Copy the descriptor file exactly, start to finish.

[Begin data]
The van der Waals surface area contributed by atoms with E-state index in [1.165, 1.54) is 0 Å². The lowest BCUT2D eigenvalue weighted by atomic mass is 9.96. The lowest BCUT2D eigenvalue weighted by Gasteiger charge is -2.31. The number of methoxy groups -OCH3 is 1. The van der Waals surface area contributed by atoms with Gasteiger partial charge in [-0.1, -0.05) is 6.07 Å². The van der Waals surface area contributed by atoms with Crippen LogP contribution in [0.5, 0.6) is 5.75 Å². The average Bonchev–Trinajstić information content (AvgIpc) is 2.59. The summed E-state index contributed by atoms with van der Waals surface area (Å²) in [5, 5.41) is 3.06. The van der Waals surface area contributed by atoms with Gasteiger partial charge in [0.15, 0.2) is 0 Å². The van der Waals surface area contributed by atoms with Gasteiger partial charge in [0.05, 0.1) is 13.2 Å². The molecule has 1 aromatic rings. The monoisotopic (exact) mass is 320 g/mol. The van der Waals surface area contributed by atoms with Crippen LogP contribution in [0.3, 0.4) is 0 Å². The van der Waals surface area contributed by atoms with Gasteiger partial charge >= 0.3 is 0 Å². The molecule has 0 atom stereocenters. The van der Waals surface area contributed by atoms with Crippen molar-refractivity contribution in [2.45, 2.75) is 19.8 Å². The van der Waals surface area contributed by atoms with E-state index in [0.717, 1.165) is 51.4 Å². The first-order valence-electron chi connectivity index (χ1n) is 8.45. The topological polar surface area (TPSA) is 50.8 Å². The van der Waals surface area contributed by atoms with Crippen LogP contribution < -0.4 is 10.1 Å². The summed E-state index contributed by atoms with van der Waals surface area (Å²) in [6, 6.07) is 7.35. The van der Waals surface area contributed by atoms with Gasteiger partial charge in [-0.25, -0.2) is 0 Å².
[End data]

The van der Waals surface area contributed by atoms with E-state index in [1.165, 1.54) is 0 Å². The lowest BCUT2D eigenvalue weighted by atomic mass is 9.96. The lowest BCUT2D eigenvalue weighted by Gasteiger charge is -2.31. The number of methoxy groups -OCH3 is 1. The van der Waals surface area contributed by atoms with Gasteiger partial charge in [-0.1, -0.05) is 6.07 Å². The van der Waals surface area contributed by atoms with Crippen LogP contribution in [0.5, 0.6) is 5.75 Å². The average Bonchev–Trinajstić information content (AvgIpc) is 2.59. The summed E-state index contributed by atoms with van der Waals surface area (Å²) in [5, 5.41) is 3.06. The van der Waals surface area contributed by atoms with Gasteiger partial charge in [0.15, 0.2) is 0 Å². The van der Waals surface area contributed by atoms with Gasteiger partial charge in [0.05, 0.1) is 13.2 Å². The molecule has 1 aromatic rings. The monoisotopic (exact) mass is 320 g/mol. The van der Waals surface area contributed by atoms with Crippen LogP contribution in [0.3, 0.4) is 0 Å². The van der Waals surface area contributed by atoms with Gasteiger partial charge >= 0.3 is 0 Å². The molecule has 0 atom stereocenters. The van der Waals surface area contributed by atoms with Crippen molar-refractivity contribution in [2.45, 2.75) is 19.8 Å². The van der Waals surface area contributed by atoms with E-state index in [0.717, 1.165) is 51.4 Å². The first-order valence-electron chi connectivity index (χ1n) is 8.45. The topological polar surface area (TPSA) is 50.8 Å². The van der Waals surface area contributed by atoms with Crippen LogP contribution < -0.4 is 10.1 Å². The summed E-state index contributed by atoms with van der Waals surface area (Å²) in [6, 6.07) is 7.35. The van der Waals surface area contributed by atoms with Gasteiger partial charge in [-0.25, -0.2) is 0 Å².